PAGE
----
I'm frustrated a bit with this year's garden also. I'm also up in Duluth and started all of my plants from seed. I have tall plants but not a lot of fruit. And I think that I might have some sort of blight as the bottom leaves started turning yellow and spotty and drying up a few weeks ago. Along with this I don't see very healthy vigorous leaves, the plants just look kind of straggly with the fruit on the vine with little or no leaves. I'm also disappointed with squash. The winter squash are not producing a whole lot. I am seeing a lot of Delicata, and hope that they will ripen to make up for the very few butternut, buttercup and hubbard that I see. I'm already writing notes for next year...plant more red cabbage, plant two rows of beets, find a better variety of peas (peas were very disappointing also). Start pepper plants and flowers in March, start tomatoes in bigger containers. I'm also studying how to make better soil. I think some of my issues are soil quality. I will not till the soil next year, and we have two large compost bins going. My soil seems to be very compact and I think that's from tilling every year, I'm learning that this is not a good practice as it kills the worms, disturbs the nutrient, and compacts the soil.

Posted by: Kellyboed at Aug 20, 2008 1:57:46 PM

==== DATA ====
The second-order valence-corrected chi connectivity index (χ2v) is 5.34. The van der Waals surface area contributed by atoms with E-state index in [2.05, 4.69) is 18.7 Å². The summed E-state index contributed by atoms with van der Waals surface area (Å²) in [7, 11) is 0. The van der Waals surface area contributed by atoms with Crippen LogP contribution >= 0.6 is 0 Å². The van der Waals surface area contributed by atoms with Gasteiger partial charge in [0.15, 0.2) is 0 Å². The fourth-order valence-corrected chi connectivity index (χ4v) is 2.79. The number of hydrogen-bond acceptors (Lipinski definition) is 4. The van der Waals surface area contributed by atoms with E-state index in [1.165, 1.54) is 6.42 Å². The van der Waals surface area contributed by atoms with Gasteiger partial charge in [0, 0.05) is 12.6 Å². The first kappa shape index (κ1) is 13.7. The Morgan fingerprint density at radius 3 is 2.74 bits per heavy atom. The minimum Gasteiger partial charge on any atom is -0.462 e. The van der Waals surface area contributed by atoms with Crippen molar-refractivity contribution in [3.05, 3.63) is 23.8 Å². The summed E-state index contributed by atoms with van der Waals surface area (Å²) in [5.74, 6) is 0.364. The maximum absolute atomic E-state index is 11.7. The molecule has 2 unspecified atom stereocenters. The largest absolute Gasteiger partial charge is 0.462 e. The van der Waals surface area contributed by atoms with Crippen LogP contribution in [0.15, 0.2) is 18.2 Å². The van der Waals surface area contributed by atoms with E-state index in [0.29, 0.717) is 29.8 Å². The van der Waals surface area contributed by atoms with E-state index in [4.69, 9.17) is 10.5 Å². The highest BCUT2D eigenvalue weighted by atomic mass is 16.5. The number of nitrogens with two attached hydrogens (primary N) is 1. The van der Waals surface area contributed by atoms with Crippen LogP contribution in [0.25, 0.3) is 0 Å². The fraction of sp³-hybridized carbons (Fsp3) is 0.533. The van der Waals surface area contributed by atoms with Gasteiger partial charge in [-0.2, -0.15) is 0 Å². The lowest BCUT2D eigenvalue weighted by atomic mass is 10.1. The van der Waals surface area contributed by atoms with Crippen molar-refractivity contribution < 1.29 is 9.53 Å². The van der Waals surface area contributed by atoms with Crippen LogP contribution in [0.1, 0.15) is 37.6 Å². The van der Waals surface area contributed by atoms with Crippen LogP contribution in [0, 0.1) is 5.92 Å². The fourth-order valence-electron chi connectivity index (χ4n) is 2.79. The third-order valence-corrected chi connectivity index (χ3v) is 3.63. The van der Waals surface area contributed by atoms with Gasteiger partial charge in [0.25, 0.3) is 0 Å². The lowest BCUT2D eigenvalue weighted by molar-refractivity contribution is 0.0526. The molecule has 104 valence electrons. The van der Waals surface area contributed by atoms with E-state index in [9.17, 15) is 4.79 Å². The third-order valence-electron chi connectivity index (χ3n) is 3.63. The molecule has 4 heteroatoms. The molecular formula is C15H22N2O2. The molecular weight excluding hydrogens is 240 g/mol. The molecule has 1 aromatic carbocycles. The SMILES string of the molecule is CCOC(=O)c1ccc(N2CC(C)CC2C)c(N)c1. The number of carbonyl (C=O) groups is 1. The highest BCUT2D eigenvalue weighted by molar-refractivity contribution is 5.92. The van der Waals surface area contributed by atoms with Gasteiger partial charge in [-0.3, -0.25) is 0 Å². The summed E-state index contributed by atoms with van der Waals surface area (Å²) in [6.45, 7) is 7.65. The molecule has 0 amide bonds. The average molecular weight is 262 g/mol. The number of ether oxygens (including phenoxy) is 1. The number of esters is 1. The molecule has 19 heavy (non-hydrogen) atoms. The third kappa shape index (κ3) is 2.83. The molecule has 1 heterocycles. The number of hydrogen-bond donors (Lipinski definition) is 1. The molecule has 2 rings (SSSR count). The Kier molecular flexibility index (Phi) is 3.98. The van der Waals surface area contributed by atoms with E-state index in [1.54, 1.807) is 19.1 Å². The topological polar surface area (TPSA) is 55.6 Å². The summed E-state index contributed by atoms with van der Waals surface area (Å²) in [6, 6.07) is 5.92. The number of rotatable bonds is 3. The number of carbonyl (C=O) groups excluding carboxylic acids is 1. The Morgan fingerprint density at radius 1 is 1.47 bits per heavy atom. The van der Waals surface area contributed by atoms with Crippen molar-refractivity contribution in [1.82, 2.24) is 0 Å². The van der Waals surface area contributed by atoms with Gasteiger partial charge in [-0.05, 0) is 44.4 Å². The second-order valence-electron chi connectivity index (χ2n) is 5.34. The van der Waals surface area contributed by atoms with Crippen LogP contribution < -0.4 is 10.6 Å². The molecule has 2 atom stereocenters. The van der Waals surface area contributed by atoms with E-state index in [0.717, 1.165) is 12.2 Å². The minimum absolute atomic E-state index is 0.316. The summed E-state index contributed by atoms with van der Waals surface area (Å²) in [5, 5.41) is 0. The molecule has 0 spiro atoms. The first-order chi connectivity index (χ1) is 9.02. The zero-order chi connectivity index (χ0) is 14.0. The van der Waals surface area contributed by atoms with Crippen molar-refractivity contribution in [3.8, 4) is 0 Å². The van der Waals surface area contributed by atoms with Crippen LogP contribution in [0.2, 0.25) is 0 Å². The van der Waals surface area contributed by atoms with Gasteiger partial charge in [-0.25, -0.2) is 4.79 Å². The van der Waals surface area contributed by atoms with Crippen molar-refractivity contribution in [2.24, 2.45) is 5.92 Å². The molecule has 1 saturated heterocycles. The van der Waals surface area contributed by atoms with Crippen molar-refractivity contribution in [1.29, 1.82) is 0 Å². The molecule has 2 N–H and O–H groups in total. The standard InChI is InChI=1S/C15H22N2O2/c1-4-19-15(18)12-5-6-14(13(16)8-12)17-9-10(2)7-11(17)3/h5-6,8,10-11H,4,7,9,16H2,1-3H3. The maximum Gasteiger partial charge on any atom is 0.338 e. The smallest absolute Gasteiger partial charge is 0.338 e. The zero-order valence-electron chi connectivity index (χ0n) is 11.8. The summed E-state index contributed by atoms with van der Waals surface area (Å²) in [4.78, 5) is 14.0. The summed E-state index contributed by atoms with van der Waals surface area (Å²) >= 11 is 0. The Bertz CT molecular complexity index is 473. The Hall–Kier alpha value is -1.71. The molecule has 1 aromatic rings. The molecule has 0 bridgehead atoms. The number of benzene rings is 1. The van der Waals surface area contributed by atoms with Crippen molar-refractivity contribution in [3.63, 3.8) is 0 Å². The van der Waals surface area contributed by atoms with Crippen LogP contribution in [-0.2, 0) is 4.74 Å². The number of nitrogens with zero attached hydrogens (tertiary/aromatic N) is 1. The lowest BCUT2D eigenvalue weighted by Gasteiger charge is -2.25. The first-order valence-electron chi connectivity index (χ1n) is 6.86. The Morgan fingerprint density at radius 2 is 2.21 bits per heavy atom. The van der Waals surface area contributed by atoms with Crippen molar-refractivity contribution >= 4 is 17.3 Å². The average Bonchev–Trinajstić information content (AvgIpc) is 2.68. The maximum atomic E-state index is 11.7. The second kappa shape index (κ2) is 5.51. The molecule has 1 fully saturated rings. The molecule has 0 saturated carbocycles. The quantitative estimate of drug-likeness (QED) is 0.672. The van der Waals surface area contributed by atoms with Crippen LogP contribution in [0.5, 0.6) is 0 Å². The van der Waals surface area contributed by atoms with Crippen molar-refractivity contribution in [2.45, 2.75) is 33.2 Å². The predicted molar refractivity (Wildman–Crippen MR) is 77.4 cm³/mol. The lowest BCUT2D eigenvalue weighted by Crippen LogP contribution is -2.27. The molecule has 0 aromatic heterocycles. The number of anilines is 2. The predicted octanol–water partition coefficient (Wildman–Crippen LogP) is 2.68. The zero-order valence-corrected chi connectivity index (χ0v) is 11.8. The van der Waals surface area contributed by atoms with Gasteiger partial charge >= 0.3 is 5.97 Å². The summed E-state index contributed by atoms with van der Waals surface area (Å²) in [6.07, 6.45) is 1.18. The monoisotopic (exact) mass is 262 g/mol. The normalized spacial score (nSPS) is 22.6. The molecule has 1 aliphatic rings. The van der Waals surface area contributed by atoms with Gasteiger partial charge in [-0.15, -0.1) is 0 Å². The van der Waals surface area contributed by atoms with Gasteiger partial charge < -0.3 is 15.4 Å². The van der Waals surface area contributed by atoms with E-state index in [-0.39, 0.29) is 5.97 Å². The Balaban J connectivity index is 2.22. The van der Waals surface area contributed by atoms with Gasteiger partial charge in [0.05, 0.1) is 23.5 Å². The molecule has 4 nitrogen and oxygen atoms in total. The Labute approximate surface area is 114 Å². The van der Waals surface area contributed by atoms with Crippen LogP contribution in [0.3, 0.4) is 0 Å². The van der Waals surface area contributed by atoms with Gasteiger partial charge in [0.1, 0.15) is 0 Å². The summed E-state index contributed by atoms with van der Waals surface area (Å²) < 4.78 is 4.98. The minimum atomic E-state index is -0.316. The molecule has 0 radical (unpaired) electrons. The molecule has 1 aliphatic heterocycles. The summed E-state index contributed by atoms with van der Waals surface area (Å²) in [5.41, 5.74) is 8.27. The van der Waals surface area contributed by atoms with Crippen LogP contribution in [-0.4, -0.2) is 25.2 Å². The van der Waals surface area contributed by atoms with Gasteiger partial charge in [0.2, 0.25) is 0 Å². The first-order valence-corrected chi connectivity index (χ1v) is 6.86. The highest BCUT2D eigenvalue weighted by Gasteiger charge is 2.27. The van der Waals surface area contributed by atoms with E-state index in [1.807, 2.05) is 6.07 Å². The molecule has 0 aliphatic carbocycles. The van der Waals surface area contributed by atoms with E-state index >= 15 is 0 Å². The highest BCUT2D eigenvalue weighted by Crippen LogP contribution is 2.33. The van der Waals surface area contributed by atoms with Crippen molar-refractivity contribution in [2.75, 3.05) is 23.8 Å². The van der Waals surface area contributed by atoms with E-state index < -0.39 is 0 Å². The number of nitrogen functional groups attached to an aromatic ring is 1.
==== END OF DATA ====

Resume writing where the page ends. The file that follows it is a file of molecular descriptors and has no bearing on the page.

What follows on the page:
I am also looking into better soil practices and enrichments for next year. I think that is a great place to start.

My tomato plants seem to get the yellow and spotty drying up older leaves every year too- I am determined to find out why, ans rest assured, I will then blog about it!

Posted by: Lorika at Aug 21, 2008 11:48:21 AM

Man, this is like reading about my own garden, as far as the tomatoes are growing! I have so many green ones, but I can see the end will ensure many of mine will never ripen :( What a weird year.

Posted by: Tom at Aug 31, 2008 1:09:33 PM

.....at least I'm not the only one! Sorry, just found the blog.....I got sepetoria (sp) leaf spot on my tomatos this year, which just stunk! Plus my lab has decided that ALL tomatos are good to eat. Beans did well, cucs/pickles/squash SUCKED. I had ONE (1) zucchini, and tell me, who can't grow them??? Eggplant and spinach did great, peppers late and just ok. Already planning next year I have (7) 4 x 8 raised beds and I do rotate. Tried all Italian/Irish stuff this year...thinking maybe I should go "back to basics" good book to check out: Tomatoes love Carrots....I don't use chems and companion planting helps......happy harvest (what's left of it!) LOL

Posted by: Kara at Oct 2, 2008 12:50:50 PM

Great post and blog! I really enjoyed this post, thanks for that. I look forward to reading your upcoming posts, thanks!

Posted by: Easy Grow Greenhouses at Feb 25, 2009 6:55:12 PM

My garden this year didn't do so well and I thought I had done all the right stuff. We didn't have a very warm summer here in Northern California so I'm going to blame my pitiful garden on a cold summer.

Posted by: Debra at Oct 24, 2011 11:51:45 AM